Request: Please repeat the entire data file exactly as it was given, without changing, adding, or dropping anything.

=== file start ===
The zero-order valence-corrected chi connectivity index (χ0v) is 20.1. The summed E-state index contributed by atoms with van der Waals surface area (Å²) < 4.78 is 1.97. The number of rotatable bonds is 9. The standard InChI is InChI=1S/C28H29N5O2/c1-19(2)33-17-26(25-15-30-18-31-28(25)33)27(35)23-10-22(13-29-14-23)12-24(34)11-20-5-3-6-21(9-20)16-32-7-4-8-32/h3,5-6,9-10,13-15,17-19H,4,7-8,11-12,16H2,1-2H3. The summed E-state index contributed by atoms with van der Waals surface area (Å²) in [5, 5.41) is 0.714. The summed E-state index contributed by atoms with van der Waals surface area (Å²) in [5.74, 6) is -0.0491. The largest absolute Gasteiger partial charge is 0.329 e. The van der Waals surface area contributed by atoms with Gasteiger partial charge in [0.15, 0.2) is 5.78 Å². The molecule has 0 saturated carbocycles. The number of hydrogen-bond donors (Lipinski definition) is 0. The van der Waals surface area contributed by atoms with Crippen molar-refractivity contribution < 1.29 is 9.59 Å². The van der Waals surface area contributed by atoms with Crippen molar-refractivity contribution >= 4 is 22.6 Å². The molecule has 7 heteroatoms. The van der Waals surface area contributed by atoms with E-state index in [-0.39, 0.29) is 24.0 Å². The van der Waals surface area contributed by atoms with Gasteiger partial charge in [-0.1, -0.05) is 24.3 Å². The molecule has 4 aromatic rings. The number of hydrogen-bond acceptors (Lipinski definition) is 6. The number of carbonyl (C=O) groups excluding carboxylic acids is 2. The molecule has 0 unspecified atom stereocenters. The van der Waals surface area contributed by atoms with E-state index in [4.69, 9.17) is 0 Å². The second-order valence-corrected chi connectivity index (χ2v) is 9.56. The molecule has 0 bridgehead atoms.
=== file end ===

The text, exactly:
The zero-order valence-corrected chi connectivity index (χ0v) is 20.1. The summed E-state index contributed by atoms with van der Waals surface area (Å²) < 4.78 is 1.97. The number of rotatable bonds is 9. The standard InChI is InChI=1S/C28H29N5O2/c1-19(2)33-17-26(25-15-30-18-31-28(25)33)27(35)23-10-22(13-29-14-23)12-24(34)11-20-5-3-6-21(9-20)16-32-7-4-8-32/h3,5-6,9-10,13-15,17-19H,4,7-8,11-12,16H2,1-2H3. The summed E-state index contributed by atoms with van der Waals surface area (Å²) in [5, 5.41) is 0.714. The summed E-state index contributed by atoms with van der Waals surface area (Å²) in [5.74, 6) is -0.0491. The largest absolute Gasteiger partial charge is 0.329 e. The van der Waals surface area contributed by atoms with Gasteiger partial charge in [0.15, 0.2) is 5.78 Å². The molecule has 0 saturated carbocycles. The number of hydrogen-bond donors (Lipinski definition) is 0. The van der Waals surface area contributed by atoms with Crippen molar-refractivity contribution < 1.29 is 9.59 Å². The van der Waals surface area contributed by atoms with Crippen molar-refractivity contribution >= 4 is 22.6 Å². The molecule has 7 heteroatoms. The van der Waals surface area contributed by atoms with E-state index in [-0.39, 0.29) is 24.0 Å². The van der Waals surface area contributed by atoms with Gasteiger partial charge in [-0.1, -0.05) is 24.3 Å². The molecule has 4 aromatic rings. The number of hydrogen-bond acceptors (Lipinski definition) is 6. The number of carbonyl (C=O) groups excluding carboxylic acids is 2. The molecule has 0 unspecified atom stereocenters. The van der Waals surface area contributed by atoms with E-state index in [4.69, 9.17) is 0 Å². The second-order valence-corrected chi connectivity index (χ2v) is 9.56. The molecule has 0 bridgehead atoms.